As technologies such as IoT and wearable devices continue to evolve, they will begin to blend seamlessly into our lives. Professor Pattie Maes, who spearheads the Fluid Interfaces research group, is proposing 21st century devices that will not disrupt our lives and negatively impact our health and communication. Rather, they will fit into our lives and with our bodies and expand our creativity as well as our cognitive ability. These devices cover a wide range of fields from medical to education, and with NTT DATA, the group is jointly researching digital therapeutics for people with Alzheimer’s and dementia. There is a lot of hope riding on this field of research, and we spoke withProfessor Maes to learn what its future may look like.
--Can you talk about your research concept?
The goal of the Fluid Interfaces research group is the seamless integration of person and machine, with a key focus on wearable devices. veryone lives with devices today, whether it be a smartphone, a laptop, tablet, or smart watches. And their impact on our lives is immeasurable. Some people have back and neck problems because they are using their laptops all the time, and these devices also impact sleep quality, mental health and our communication with others. Two people sitting together at a table are likely to be on their devices rather than talking to each other, and even just having a device on the table makes two people relate to each other less. So, devices today have many negative effects, but we are aspiring to do something about this by creating seamless interfaces that are designed to people’s lives.
--What do such interfaces look like?
The key focus of interface design for smartphones and smart watches has been on delivering information. Not much focus has been on supporting other qualities that a person needs to lead a successful life such as motivation, concentration, and creativity. Having said that, nowadays people are living with their devices 24/7, so there is an opportunity for these devices to play a larger role and help us with reducing stress, changing bad behaviors, and enhancing memory, creativity and attention. We named our group “Fluid Interfaces” because we believe this is the next stage for personal devices, to seamlessly and fluidly support us in achieving our goals to become the individuals we want to be.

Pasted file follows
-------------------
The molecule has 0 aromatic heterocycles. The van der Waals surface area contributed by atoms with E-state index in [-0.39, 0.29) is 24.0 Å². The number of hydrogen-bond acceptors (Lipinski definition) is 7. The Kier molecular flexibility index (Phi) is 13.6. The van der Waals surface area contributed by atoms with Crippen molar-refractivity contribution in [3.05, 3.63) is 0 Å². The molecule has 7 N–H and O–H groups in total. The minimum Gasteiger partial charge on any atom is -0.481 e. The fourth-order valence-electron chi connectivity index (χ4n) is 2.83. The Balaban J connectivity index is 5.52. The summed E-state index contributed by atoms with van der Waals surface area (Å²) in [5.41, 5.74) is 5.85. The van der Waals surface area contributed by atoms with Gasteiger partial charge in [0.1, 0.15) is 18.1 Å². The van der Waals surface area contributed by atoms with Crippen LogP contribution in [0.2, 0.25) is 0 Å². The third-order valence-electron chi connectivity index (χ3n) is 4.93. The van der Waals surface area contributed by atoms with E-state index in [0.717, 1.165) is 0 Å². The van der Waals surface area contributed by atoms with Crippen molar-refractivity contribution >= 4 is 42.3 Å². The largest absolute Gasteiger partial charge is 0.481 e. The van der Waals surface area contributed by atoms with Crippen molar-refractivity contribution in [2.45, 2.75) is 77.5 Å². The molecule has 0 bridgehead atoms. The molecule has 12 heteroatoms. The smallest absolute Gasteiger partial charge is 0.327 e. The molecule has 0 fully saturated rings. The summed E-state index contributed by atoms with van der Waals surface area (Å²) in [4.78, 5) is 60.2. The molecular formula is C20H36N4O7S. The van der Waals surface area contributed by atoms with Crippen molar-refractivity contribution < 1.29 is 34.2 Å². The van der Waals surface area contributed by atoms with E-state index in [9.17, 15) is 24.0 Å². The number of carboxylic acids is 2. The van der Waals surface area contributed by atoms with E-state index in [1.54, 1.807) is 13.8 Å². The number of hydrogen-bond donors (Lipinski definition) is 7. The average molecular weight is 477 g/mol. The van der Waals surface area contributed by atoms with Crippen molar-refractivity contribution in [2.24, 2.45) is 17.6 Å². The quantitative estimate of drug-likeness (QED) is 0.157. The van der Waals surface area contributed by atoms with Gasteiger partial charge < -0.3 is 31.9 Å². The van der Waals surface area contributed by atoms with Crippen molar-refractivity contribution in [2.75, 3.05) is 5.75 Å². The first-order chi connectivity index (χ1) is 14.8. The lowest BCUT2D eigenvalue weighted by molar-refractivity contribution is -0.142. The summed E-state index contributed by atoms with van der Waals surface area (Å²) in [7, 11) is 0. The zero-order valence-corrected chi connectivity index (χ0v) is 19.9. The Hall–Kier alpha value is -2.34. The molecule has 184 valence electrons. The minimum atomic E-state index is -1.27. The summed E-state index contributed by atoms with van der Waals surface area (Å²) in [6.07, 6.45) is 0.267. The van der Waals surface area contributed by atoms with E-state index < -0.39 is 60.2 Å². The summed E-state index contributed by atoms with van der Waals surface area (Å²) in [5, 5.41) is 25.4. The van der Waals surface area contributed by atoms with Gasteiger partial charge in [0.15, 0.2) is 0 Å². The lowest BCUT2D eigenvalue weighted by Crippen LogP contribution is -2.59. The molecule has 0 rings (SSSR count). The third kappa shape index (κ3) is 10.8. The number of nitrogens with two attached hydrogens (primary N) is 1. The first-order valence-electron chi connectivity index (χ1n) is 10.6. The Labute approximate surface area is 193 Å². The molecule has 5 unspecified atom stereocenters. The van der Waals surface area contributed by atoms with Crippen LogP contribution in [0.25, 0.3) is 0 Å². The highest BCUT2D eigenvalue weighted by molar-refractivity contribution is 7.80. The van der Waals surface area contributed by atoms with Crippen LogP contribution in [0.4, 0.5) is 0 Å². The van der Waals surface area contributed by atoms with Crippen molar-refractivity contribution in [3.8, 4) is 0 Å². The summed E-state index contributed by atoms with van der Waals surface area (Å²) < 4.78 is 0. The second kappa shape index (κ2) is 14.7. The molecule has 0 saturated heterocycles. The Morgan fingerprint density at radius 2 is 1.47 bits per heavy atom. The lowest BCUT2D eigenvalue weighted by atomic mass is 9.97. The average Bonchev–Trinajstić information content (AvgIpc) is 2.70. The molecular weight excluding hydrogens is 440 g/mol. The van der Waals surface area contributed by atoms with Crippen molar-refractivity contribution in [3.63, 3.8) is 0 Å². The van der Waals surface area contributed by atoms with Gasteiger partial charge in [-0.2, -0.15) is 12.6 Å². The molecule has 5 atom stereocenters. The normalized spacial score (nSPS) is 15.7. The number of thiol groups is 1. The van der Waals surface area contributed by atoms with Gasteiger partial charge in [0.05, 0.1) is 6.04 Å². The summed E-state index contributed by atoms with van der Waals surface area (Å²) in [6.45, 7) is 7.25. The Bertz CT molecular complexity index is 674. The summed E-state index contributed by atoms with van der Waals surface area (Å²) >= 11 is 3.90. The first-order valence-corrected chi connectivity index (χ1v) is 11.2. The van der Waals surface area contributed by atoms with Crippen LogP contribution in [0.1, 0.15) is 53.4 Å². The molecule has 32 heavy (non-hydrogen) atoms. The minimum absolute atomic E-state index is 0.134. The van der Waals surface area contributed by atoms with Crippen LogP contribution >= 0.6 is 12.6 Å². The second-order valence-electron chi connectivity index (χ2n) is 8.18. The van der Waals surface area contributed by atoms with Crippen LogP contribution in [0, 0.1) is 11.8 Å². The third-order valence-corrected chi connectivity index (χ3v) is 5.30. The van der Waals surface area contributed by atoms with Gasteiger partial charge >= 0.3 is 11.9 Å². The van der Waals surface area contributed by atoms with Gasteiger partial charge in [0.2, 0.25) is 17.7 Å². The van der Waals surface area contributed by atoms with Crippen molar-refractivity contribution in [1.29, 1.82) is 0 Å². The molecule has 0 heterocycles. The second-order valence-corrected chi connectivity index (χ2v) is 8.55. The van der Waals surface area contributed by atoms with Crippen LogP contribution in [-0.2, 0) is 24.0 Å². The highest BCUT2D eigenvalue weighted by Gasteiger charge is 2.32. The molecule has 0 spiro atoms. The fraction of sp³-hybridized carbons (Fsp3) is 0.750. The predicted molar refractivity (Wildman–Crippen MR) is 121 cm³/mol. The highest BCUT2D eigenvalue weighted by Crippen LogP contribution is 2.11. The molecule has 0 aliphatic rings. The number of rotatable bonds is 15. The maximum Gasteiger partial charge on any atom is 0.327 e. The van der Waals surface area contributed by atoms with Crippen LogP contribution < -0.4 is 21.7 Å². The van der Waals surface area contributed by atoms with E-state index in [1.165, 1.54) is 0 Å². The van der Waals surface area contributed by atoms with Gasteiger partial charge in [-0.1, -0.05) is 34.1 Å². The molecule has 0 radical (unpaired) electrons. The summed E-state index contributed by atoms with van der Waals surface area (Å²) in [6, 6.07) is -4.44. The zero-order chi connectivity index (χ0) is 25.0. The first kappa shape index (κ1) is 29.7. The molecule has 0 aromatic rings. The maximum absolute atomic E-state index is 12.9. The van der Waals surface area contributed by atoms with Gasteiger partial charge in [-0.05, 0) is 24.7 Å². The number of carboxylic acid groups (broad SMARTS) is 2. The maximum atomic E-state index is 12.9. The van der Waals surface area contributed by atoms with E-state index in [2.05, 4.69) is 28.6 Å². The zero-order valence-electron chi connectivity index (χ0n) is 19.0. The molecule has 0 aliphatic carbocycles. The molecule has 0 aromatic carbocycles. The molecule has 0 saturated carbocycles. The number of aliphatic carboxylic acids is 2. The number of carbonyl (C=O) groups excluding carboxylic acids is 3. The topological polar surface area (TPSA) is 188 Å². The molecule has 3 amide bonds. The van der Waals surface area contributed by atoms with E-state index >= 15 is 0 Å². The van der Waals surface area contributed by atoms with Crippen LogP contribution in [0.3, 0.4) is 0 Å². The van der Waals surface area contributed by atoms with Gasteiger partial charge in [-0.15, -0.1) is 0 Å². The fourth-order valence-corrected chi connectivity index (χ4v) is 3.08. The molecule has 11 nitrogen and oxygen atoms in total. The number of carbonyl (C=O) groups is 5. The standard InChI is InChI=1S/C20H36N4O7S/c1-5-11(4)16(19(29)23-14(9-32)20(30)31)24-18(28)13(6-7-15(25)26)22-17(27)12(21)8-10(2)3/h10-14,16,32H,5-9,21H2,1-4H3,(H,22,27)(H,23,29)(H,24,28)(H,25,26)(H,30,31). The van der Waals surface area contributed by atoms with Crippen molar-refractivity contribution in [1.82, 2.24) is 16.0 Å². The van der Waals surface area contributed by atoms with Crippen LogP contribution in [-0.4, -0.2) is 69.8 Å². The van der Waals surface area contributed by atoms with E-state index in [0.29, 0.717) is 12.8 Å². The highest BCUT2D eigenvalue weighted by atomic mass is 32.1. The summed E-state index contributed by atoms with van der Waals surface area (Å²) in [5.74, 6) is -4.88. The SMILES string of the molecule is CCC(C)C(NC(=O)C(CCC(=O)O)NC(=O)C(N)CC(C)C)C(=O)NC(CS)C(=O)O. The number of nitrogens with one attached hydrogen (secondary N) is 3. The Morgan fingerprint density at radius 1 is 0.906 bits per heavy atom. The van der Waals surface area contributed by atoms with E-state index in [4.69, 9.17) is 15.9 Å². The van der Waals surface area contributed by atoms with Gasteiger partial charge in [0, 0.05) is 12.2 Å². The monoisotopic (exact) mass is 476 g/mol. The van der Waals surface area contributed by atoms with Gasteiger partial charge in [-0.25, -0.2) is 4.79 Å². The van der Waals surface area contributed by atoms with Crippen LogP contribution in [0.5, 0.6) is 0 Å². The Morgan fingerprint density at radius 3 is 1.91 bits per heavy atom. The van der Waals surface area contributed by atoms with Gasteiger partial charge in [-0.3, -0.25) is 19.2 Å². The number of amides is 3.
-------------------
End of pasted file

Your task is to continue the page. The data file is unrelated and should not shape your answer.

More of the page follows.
--More specifically, what kind of devices can we expect?
Our devices today require our complete attention to be used, thereby removing us from the current moment. But in the future, devices will be better integrated and require less task switching by instead augmenting our perception. Our glasses, for example, may be equipped with augmented reality and amplify our visual perception. Enhancing hearing is another interesting area. There are many noise cancelling headphones available today, but what if headphones could reduce the background noise level and amplify your voice helping you and others to better concentrate on the conversation? So rather than simply blocking noise, they could help us pay attention to the things we want to pay attention to.
Another prototype we have been working on more recently is a system for silent speech input. What this means is that when we talk to ourselves and ask ourselves a question without speaking out loud, the system can do a Google search and whisper the answer in our ear so as to make access to information asnatural, and minimally disruptiveas possible.
--Every year NTT DATA publishes the NTT DATA Technology Foresight, which forecasts trends in the coming three to ten years. And within it there is a section called “Conversations with machines will become part of our daily lives” under the chapter, “Natural Interaction.” Machines will understand the context of our conversations and the speaker’s emotions and voluntarily acquire the ability to converse. It won’t be long before machines will give us a new awareness and help us think.
While a lot of the discussion around AI to date has had an adversarial slant and viewed AI as a threat to people, I believe AI has great potential to complement us. Integrated systems of people and AI that closely support and complement each other will outperform people or AI systems working alone. I anticipate that augmentation, be it physical or cognitive, will a hot topic. It can be thought of as tools and designs that expand our physical or mental capabilities.
Technology, of course, already empowers us today, but with the development and deployment of AI systems we will be able to perform even better. Note that smart technology can also enhance us by facilitating people learning from other people.